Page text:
Thursday, February 21, 2013

Things I Love Thursdays: Woodland Critters for Grown-Ups

Over the past few years, the whole "woodland creatures" theme has become very popular, and not just for nurseries. I love me a wee barn owl, baby raccoon, or wily fox, and having a small child has certainly allowed me to indulge in the cuteness. But the other day, my friend Leigh shared an Etsy page full of adorable jewelry that was actually wearable for someone in her thirties - let's face it, I just can't pull off a cartoon owl T-shirt the way I used to. (A bunny iPhone case, on the other hand, is TOTALLY mature, right?) The following items are things I think I might actually be able to get away with. What do you think?

Rustic hedgehog necklace from iamabird (thanks to Leigh for the link!).

Raccoon and ermine pillow from Coral and Tusk.

Badger print from wintersmoke.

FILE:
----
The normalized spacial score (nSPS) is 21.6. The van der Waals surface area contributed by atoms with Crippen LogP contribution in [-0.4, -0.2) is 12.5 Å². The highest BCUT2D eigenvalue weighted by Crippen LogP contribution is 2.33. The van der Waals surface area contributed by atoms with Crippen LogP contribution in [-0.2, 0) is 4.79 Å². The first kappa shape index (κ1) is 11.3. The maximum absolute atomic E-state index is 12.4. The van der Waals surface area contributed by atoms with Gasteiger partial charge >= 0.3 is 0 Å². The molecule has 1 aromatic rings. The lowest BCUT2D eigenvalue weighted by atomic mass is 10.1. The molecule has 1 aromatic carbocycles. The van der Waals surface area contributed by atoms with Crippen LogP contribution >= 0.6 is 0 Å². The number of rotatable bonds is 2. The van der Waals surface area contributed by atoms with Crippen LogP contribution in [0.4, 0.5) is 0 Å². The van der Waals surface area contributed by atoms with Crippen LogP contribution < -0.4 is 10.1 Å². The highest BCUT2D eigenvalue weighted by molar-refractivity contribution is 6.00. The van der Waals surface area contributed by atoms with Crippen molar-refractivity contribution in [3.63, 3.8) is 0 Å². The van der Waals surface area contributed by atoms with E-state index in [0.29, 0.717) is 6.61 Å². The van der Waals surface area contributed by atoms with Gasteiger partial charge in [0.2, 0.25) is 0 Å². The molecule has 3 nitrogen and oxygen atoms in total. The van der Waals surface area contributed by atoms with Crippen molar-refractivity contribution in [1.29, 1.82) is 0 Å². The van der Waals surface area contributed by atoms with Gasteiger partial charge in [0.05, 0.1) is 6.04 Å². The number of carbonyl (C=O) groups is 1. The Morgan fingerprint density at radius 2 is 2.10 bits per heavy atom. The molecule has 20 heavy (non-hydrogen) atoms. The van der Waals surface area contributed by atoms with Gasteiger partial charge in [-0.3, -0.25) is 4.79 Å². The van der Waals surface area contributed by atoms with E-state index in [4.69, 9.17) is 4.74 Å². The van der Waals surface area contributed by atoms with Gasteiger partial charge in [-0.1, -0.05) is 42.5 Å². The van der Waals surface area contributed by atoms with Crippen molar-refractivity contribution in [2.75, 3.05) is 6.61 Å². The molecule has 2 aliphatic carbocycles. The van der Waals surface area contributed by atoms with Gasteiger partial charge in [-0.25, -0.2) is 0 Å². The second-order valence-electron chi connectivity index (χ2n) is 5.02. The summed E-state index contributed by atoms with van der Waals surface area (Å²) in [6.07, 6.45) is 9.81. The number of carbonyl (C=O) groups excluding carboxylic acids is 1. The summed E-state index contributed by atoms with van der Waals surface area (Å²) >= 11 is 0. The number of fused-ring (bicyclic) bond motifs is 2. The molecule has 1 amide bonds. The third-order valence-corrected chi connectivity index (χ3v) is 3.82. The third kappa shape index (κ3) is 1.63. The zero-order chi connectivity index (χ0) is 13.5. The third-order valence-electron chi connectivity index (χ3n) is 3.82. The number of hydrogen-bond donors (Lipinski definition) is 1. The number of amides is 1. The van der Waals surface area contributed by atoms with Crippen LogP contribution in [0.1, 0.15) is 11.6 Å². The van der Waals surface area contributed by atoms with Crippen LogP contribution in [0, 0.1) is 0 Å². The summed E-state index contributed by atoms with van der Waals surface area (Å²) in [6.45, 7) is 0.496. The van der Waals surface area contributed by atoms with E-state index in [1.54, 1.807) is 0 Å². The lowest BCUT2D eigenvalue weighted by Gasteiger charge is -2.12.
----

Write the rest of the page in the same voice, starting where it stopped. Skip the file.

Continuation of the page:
Temporary tattoos from BurrowingHome.

Woodland Creatures print from Hello!Lucky.

Antler necklace from paperfacestudio (reminds me of Shadow and Bone too!).

Tuesday, February 19, 2013

A Glimpse Into the Mind of a Three-Year-Old

This isn't a Mommy Monday, and I don't have anything particularly writerly to write about for tomorrow. So today I'm just doing a random Jack post, because sometimes the stuff he does is too good not to write down. For those of you with kids (hell, for those of you without kids), it might not sound like anything spectacular. But he's mine, and I think he's adorable, so I hope you'll indulge me today.

I'm not sure if it was spending the last ten days in Paris with English-speaking family members (yeah, it was awesome, and yes, it's hard to be back), but Jack's speech has exploded even more over the last few days. I mean, the kid has always been a talker, but he's having full-on conversations now, and even though I don't know what he's talking about half of the time, it's hilarious to try to follow the thought process of a three-year-old.